"Sometimes when we see gender-based disparities that show women have higher debt burdens or are suffering the impact of student debt more so than men, that really is a racial impact that is masquerading as a gender impact," says Taylor. "What I mean by that is for instance, if you look at the enrollment of Black and Latino law students, anywhere from 60% to 65% of those enrollments among those groups are women, so if you were to tease out the statistics for white women specifically, and compared them to white men, they would be more comparable. It's not until you add in the women of color who are in law school that you start to see greater disparities play out."
"African-American women with a graduate degree still earn less than white men with just a college degree," adds Yu. "Because of the way that the labor market is set up, women, people of color, and then especially women of color, really need to get that credential in order to compete in the labor market. And so that means that they're going to take on a lot more debt."
The AAUW estimates that white women with undergraduate student loan debt borrowed $31,346, on average. Black women with undergraduate student debt borrowed closer to $37,558.
Student debt forgiveness
The gender and racial student debt gaps are among the reasons legislators are advocating for significant student debt relief.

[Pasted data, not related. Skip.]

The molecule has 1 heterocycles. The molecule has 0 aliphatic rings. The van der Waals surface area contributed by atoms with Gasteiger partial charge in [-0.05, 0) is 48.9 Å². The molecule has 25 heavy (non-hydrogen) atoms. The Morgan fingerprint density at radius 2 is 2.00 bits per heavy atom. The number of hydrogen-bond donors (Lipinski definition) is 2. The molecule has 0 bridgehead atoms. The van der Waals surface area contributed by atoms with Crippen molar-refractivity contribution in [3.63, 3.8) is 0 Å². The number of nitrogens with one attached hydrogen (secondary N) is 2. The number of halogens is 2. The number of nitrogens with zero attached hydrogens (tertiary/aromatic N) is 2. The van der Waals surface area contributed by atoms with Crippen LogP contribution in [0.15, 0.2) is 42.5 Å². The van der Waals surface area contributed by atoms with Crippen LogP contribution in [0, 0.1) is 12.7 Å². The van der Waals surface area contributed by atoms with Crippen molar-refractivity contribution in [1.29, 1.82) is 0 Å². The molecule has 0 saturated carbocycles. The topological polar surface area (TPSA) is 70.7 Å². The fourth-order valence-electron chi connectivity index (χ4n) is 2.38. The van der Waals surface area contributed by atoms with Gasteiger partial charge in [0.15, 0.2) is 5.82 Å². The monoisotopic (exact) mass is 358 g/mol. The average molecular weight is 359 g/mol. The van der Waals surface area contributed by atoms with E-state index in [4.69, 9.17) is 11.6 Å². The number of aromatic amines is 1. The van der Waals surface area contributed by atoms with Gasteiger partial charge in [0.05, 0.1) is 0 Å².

House and Senate Democrats have urged President Biden to "broadly" forgive up to $50,000 of federal debt through executive order, an approach Senate majority leader Chuck Schumer has repeatedly reiterated Biden should take during his first 100 days in office.
"The student debt crisis is a racial and economic justice issue and we must finally begin to address it as such," said Congresswoman Ayanna Pressley in a Dec 17 statement. "Broad-based student debt cancellation is precisely the kind of bold, high-impact policy that the broad and diverse coalition that elected Joe Biden and Kamala Harris expect them to deliver."
Kyle Southern, policy director of higher education and workforce for the advocacy group Young Invincibles issued his support for Pressley's resolution, arguing that broad debt forgiveness could address gender and racial inequalities.
"Taking this action is critical to advancing an equitable economic recovery. The compounding impact of systemic racism and gender discrimination on student borrowers who are Black, Latinx and women means they incur more debt out of necessity and take longer to repay that debt," he said in a statement. "Currently, women borrowers hold two-thirds of all student debt. Broad student debt cancellation would substantially boost Black, Latinx, and women-led households, help close the racial wealth gap and avert default."
Biden is expected to call on Congress to forgive $10,000 in student debt for borrowers.
And because most student loan borrowers are women, women would most likely make up the majority of those receiving assistance.
- The stimulus bill gives nearly $40 billion to higher education—here's where that money will go
- Covid relief bill would make student debt forgiveness tax-free
- The student debt forgiveness debate highlights the racial gap in what borrowers owe